‘No Way for a Jurist to End 19 Years of Service’ | Featured on New York Law Journal

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The blowback received by former Appellate Division Justice David Saxe, in the wake of his article entitled “Chief Judge’s Inquiry Into Dissents Intrudes On Judicial Independence” (NYLJ 1/24/19, P. 7, Col. 1)), is shocking. See Chief Administrative Judge: Reviewing Appellate Record Is Appropriate (NYLJ 1/28/19, P. 6, Col. 4); and, today, “A Rebuttal to David Saxe’s Article on the Chief Judge’s Inquiry Into Dissents.”  Sincerely, I am embarrassed to even write this letter as I am embarrassed by the tenor and implications of the comments aimed at Judge Saxe by Chief Administrative Judge Marks; and, by the remarks made by Justice Tom in today’s NYLJ where he lavishes praise on our chief judge for the excellent job done so far, to serve, I suppose, as an honorable counterbalance to the public attack on our former justice. Moreover, the rebuttals reflect poorly on our system of justice. The public has been put into a position to ask about the high-level judges involved in this debate: “Who is lying?” Judge Saxe retired in 2017 after serving 19 years as an associate justice of the Appellate Division, First Department, and is now in private practice. Judge Saxe contributed so much to our profession over the years. His recent detractors in the judiciary know that to be true just as the bar knows it. To be treated this way by his peers and to have a brilliant judicial career capstoned with ignominy in this manner is disgraceful and saddening.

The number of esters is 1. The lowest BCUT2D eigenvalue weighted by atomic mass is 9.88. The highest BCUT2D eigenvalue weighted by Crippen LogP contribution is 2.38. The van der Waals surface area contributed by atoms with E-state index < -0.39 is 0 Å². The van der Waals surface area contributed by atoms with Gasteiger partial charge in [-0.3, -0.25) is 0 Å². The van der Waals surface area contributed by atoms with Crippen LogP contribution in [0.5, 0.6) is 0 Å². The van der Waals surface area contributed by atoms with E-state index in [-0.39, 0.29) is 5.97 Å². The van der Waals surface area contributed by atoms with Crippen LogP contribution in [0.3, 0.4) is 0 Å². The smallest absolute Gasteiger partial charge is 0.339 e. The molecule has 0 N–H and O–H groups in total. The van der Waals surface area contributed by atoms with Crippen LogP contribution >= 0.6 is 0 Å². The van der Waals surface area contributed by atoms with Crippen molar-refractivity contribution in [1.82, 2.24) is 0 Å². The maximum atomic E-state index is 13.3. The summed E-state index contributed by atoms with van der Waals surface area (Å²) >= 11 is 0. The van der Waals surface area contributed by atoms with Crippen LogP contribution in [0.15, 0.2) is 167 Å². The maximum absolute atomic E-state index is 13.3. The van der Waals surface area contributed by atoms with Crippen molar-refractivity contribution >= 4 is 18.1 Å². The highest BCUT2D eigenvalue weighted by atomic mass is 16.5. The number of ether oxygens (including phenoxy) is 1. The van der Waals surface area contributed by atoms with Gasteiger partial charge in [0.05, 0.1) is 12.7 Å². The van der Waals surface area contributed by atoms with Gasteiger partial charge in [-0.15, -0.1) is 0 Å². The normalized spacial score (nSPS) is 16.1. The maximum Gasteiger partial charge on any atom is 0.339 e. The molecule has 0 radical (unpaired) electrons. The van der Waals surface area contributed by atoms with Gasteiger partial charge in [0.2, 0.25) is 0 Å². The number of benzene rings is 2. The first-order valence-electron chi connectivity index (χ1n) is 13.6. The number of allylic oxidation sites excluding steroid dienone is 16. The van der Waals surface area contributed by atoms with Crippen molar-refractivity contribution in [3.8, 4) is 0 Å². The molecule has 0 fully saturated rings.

Joseph Nohavicka is one of the name attorneys at Pardalis and Nohavicka. He focuses on employment, commercial, insurance, ethics, criminal and general appellate work.


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